Britain pledges to put “fear of God” on domestic abusers — Action News Now

Senior government minister Dominique Raab pledges to combat violence against women

British Attorney General and Deputy Prime Minister Dominic Raab vowed to resolve the loopholes in current legislation that allow “too many” criminals to escape punishment and inject “fear of God” into domestic abusers.

Raab wrote in The Telegraph that he promised to extend the time limit for victims of domestic violence to report crimes from six months to two years.He argued that the existing restrictions already allow “Too many cases” Escape the court simply because the victim is too scared to come forward quickly “time up.”

The extension of the time limit for prosecution is part of a package of measures taken by the Deputy Prime Minister to combat violence against women. “The door of justice is open to thousands” A person who has been abused at home in the UK.

For many people, fear of going out alone after dark, or fear of being beaten in their own homes, is a grim daily reality. We must reverse this situation.

According to the data cited by Raab, the number of victims who were unable to prosecute the accused due to insufficient time has increased from 1,451 in 2016-17 to 3,763 in 2020-21.

The reforms he plans to carry out are aimed at restoring women’s confidence in the justice system, and “Instill the fear of God into anyone’s heart” He said who might consider abusing them.They are in response to a quasi-government report on the effectiveness of police contact with women and girls published in March last year, which talked about “Popularity” Gender-based violence.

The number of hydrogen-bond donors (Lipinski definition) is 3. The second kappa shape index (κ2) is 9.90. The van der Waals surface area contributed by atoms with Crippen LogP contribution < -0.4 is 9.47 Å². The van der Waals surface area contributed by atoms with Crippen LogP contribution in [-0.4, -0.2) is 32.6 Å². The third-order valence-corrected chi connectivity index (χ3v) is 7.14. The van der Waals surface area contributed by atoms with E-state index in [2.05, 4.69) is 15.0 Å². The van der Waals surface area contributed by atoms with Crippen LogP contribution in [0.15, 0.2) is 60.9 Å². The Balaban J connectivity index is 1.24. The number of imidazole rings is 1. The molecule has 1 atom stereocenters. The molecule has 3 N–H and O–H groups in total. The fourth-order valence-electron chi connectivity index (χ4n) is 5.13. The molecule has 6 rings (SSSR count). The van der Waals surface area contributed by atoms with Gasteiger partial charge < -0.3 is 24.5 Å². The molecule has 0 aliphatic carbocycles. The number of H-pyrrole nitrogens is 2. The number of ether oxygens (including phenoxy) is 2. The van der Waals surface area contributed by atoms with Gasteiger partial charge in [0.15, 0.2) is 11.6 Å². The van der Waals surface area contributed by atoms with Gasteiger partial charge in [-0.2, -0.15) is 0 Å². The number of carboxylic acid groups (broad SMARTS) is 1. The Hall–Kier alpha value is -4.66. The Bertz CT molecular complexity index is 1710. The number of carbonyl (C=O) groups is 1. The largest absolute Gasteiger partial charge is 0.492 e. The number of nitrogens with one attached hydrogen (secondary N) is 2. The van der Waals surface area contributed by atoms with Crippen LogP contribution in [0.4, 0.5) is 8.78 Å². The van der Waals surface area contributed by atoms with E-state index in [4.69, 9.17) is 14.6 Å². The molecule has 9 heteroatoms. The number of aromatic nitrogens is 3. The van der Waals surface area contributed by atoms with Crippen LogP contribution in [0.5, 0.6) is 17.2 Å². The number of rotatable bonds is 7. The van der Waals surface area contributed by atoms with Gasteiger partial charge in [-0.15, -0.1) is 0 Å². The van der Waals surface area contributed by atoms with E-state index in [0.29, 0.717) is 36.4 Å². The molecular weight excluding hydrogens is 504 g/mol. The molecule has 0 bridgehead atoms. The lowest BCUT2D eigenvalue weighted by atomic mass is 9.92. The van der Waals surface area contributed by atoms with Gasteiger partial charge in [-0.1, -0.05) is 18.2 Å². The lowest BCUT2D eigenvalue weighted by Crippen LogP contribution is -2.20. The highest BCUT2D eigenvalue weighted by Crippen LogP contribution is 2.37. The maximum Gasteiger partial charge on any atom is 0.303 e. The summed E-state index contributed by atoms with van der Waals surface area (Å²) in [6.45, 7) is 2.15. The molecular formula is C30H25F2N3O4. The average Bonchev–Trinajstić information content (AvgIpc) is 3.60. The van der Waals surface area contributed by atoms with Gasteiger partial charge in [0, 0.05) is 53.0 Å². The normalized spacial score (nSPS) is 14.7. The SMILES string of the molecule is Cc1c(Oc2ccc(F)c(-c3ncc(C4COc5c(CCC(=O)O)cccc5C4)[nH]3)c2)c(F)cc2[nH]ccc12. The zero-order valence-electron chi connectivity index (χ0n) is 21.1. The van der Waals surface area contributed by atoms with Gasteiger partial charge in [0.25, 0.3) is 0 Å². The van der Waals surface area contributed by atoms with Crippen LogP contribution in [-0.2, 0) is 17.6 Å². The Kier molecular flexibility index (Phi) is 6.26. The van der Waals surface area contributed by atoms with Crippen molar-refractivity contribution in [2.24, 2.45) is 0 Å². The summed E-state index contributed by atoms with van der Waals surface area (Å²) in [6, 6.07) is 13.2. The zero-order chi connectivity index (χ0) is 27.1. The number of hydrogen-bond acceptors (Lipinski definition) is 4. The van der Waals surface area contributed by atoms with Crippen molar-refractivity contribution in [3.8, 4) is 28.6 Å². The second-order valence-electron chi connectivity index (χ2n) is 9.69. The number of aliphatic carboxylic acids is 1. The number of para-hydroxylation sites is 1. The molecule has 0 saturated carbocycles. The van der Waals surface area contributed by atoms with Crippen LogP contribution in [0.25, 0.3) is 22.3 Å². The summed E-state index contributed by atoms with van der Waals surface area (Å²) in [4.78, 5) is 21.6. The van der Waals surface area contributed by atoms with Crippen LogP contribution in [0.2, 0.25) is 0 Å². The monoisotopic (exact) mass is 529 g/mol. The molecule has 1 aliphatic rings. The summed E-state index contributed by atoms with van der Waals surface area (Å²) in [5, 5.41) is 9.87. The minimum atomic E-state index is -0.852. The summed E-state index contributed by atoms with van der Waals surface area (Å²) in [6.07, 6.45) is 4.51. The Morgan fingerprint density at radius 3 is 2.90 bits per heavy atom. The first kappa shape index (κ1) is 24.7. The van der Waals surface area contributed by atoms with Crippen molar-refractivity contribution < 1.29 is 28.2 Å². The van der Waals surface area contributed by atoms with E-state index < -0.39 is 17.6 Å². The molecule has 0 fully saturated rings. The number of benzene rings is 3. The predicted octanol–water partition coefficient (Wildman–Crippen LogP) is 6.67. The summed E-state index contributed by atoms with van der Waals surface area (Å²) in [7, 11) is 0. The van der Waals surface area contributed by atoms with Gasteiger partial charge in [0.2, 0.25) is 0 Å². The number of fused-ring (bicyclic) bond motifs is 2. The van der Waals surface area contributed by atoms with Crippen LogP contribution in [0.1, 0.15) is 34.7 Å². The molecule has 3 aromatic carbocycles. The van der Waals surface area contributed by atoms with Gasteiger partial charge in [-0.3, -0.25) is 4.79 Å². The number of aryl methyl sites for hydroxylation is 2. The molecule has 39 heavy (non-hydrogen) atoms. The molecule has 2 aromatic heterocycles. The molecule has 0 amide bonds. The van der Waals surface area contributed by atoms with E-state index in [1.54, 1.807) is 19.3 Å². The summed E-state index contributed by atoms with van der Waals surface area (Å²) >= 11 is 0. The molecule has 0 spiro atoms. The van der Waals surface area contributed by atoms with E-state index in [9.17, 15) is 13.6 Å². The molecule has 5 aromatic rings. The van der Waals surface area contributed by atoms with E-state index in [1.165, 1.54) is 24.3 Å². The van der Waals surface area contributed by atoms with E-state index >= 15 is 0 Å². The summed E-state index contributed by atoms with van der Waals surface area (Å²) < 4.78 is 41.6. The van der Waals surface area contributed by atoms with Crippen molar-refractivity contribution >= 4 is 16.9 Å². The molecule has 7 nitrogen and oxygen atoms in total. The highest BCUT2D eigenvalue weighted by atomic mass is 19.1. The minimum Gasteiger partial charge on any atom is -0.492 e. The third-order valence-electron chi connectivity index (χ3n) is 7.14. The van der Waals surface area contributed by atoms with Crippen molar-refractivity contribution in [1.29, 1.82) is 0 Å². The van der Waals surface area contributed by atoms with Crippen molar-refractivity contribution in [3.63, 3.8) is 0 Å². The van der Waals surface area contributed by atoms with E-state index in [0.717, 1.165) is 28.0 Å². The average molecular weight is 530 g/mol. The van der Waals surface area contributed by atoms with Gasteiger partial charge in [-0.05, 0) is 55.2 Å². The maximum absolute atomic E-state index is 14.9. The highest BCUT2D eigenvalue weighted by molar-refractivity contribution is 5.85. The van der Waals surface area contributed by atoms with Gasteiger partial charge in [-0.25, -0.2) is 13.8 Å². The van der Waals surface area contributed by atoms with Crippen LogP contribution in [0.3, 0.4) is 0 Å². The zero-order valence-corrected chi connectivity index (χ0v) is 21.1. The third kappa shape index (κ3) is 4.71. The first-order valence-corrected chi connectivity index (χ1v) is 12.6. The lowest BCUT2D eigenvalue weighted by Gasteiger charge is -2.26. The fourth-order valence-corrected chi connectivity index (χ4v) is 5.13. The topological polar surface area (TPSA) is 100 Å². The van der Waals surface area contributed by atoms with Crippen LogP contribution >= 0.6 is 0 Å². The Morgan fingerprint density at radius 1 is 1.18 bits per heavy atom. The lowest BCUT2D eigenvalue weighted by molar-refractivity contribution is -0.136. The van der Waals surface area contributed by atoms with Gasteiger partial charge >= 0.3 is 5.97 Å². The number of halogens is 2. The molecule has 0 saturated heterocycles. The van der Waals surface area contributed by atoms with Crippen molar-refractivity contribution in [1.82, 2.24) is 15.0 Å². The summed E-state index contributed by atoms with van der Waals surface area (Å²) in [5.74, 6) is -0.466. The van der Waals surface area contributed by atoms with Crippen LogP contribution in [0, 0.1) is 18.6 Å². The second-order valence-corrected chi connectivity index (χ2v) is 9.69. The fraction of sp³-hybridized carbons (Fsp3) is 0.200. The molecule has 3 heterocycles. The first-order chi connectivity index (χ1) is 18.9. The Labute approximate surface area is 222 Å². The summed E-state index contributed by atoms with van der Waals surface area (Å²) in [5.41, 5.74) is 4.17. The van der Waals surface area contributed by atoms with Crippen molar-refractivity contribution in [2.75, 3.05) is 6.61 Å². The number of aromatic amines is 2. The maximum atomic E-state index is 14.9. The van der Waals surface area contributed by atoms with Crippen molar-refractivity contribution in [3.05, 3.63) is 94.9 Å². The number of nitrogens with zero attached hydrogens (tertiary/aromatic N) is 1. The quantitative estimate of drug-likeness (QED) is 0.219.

According to the new legislation, taking pictures or videos of breastfeeding mothers without their consent will now constitute a crime, with a maximum sentence of two years in prison. The move was made after Labour MP Stella Creasy expressed concern about being photographed breastfeeding babies on public transport.

In response to the government’s statement, Nicole Jacobs, the domestic abuse commissioner of England and Wales, praised the change in the rules as an effective way “Remove another obstacle to bring the perpetrators to justice.”

The legislation will take effect through amendments to the police, crime, sentencing and court bills, which are currently being passed by parliament.

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